It’s been just over a year since I first posted about the Azure DevOps Terraform Pipeline I used to use, I say used to use, because that pipeline is now a little outdated. This posts covers the updated Pipeline I am starting to deploy along side my Terraform code.

Pipeline Overview

The pipeline itself has expanded a little and it now not only uses stages but also depending what Terraform is planning on doing it will trigger a manual approval process should there be any resources being destroyed.

The stages in the pipeline are as follows;

  • Checkov Scan, this stage run Checkov


As I move into using Azure DevOps more and more, there is one thing which I really haven’t got on with and that is release pipelines. I didn’t like that I couldn’t easily define it as YAML like I could with build pipelines, even though I don’t like them, there are a few things I do like — like approval gates.

Environments

Luckily, there are ways to get around this — the most simple way is to add an Environment and then add an Approval. …


When Apple releases a new version of macOS it always takes a few months for everything to catchup, following my last blog post where I mentioned that I was having problems installing Python on macOS Big Surwhich meant that my preferred method of installing and managing Python using pyenv, which is documented in this blog post, didn't work out of the box — and the workarounds suggested workarounds on GitHub made my shell really slow.

Luckily, I noticed that there was an update to both Python andpyenv when I ran brew update today so decided to give pyenv another try…


One of the annoying things about updating to the latest version of macOS is that a lot of the command-line tools I use tend to break or need tweaking slightly from how I have been using them.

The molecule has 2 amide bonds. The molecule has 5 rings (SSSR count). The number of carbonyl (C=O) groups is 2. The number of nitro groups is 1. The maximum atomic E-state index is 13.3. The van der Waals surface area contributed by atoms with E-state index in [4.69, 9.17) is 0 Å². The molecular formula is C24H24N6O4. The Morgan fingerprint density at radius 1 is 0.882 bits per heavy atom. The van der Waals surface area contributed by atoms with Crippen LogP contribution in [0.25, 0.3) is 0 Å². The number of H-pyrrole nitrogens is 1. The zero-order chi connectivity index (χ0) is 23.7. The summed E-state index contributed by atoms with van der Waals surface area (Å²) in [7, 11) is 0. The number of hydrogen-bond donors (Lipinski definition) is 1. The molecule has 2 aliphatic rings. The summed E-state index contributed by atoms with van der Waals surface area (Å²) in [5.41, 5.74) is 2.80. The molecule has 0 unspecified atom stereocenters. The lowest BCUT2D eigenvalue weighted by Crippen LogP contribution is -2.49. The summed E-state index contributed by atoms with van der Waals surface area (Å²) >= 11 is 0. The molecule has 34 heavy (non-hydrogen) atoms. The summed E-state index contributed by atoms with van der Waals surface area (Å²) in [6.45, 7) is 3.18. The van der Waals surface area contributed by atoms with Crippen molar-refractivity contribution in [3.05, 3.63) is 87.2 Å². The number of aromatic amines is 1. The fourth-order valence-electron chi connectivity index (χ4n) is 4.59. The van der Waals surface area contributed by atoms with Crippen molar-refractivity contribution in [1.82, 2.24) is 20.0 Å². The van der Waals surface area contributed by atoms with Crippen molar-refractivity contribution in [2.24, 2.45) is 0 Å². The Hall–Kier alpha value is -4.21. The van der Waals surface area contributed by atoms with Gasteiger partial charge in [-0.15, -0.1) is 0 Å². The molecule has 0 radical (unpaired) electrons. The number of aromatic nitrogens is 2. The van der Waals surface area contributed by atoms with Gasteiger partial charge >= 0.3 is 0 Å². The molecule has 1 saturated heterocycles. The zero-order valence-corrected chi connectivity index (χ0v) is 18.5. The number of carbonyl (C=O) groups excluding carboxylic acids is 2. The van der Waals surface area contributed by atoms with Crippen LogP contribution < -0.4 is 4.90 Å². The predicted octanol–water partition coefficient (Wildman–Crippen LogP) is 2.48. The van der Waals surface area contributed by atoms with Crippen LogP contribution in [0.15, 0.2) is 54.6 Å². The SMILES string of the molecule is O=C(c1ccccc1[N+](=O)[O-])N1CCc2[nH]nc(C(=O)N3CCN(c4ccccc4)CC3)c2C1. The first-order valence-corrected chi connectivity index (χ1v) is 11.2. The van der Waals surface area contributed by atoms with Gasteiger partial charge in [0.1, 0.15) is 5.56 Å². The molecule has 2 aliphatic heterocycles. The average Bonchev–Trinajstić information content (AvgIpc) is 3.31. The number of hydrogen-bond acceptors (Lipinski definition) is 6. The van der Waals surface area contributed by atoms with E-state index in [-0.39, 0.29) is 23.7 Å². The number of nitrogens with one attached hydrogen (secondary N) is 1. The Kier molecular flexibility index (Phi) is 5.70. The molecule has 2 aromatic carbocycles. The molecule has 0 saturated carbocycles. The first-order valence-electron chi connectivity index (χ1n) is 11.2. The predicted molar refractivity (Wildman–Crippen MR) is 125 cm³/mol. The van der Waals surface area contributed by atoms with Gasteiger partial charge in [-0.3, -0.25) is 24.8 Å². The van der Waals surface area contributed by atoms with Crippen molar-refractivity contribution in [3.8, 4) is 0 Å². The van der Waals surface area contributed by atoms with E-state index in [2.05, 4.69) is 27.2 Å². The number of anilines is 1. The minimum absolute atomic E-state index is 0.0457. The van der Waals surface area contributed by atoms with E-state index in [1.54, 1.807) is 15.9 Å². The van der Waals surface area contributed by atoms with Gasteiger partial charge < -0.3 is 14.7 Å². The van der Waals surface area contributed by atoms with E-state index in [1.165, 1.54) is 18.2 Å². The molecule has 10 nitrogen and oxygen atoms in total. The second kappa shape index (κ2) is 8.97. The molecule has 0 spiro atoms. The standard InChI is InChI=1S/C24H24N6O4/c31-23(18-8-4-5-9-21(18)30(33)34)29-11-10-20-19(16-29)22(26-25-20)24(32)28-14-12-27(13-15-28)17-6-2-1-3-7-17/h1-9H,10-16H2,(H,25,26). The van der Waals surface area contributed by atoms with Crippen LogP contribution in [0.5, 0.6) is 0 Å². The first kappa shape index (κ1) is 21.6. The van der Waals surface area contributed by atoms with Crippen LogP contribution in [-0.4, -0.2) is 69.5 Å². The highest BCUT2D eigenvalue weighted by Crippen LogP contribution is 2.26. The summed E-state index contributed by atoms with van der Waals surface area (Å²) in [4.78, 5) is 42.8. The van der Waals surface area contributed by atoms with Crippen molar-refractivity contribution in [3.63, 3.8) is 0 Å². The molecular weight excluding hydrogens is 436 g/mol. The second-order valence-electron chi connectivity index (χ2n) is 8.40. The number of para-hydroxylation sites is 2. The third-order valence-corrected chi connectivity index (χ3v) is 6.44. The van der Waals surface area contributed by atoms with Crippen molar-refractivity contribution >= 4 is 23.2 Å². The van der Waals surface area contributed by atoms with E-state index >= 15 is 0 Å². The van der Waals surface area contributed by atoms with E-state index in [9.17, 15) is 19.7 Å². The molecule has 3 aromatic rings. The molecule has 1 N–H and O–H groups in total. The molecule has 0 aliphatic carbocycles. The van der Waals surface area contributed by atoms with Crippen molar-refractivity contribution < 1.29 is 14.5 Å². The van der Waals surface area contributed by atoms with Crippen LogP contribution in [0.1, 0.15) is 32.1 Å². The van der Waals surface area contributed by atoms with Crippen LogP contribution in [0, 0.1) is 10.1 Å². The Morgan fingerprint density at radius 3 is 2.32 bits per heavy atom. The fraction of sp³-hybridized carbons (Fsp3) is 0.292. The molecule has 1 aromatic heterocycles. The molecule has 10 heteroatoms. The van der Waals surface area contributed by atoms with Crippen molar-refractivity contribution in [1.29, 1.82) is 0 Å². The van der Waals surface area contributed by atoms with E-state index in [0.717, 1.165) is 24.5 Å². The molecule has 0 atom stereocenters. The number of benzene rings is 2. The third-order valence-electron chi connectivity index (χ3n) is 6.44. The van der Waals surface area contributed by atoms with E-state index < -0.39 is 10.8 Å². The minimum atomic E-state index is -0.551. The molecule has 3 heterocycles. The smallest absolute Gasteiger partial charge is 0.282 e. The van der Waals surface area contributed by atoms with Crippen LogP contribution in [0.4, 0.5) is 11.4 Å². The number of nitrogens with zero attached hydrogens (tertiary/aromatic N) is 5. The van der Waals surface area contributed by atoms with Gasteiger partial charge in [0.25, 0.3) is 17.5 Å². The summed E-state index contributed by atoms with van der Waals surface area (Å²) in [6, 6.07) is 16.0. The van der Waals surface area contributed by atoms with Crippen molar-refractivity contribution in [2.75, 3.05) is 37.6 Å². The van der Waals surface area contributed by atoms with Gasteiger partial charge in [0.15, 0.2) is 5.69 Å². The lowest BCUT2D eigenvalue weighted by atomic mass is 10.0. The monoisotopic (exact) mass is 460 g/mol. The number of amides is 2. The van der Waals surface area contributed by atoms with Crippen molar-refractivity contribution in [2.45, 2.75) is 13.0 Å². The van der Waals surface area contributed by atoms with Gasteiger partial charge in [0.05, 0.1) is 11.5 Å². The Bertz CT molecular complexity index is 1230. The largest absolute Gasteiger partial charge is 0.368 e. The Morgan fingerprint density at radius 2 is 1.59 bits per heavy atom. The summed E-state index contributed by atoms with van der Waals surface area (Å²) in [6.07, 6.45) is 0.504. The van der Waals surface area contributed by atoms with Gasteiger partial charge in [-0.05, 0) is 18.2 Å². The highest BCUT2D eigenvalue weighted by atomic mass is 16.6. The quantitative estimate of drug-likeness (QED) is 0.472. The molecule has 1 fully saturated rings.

One of the annoyances in the move to Big Sur is that Python is a back to being a massive pain, and more so than normal. …


A few weeks after the final draft of the fourth edition of Mastering Docker was submitted Docker made the announcement that they would be making changes to the retention of images in Docker Hub as well as the introduction of rate limits.

These changes make complete sense given that at the time of writing this post there are over 150 million images taking up over 15 PB of storage, of that 10 PB of the images haven’t been accessed in over 6 months and 4.5 …


I got my invite for GitHub Codespaces the other day and I thought I would have a quick play with it as having an an online IDE sounds like it could come in handy.

If you know me — you will know that I am not a developer, but I do a lot of work in Visual Studio Code as that is where I tend to develop work on a lot of the infrastructure as code projects using Terraform and Ansible, as well as Docker projects.

I as didn’t have long, I decided to create a repo which would contain…


In my last post I wrote about how I created an Azure DevOps pipeline using Ansible in a more “Terraform” way, however, although I have used Terraform and Azure DevOps quite a bit I realised I didn’t really have a template for a pipeline.

Before we look at the pipeline itself I should point out that is uses the the Terraform Azure Pipeline extension by Microsoft DevLabs from the Visual Studio Marketplace, if you are following along with this post please ensure that the extension is installed in your organisation before proceeding.

Now we have that out of the way…


I thought it was was about time that I started to have a play with Azure DevOps a little more than I have been doing, one of the things I have always meant to look at in the past is using DevOps to run Ansible playbooks.

However the Ansible Task recommended by Microsoft has always put me off, the reason for this is that this task requires a Virtual Machine to run Ansible — this to me always seemed a little overkill.

As I had some time I thought I would sit down and have a look at coming up…


Over the last few months I have been doing more and more work with Ansible to manage end to end deployments in Azure. For the most part Ansible’s core set of Azure modules work with no problems and more than do the job.

However, with the rate which Microsoft are both adding new features and functionality it is difficult to keep up. The core Ansible modules rely on several Azure python libraries to be updated before the functionality can be added or introduced to the core module set.

One work around is to use the set of preview modules on…

Russ Mckendrick

Geek, Lover Of Shiny Things and Grump.

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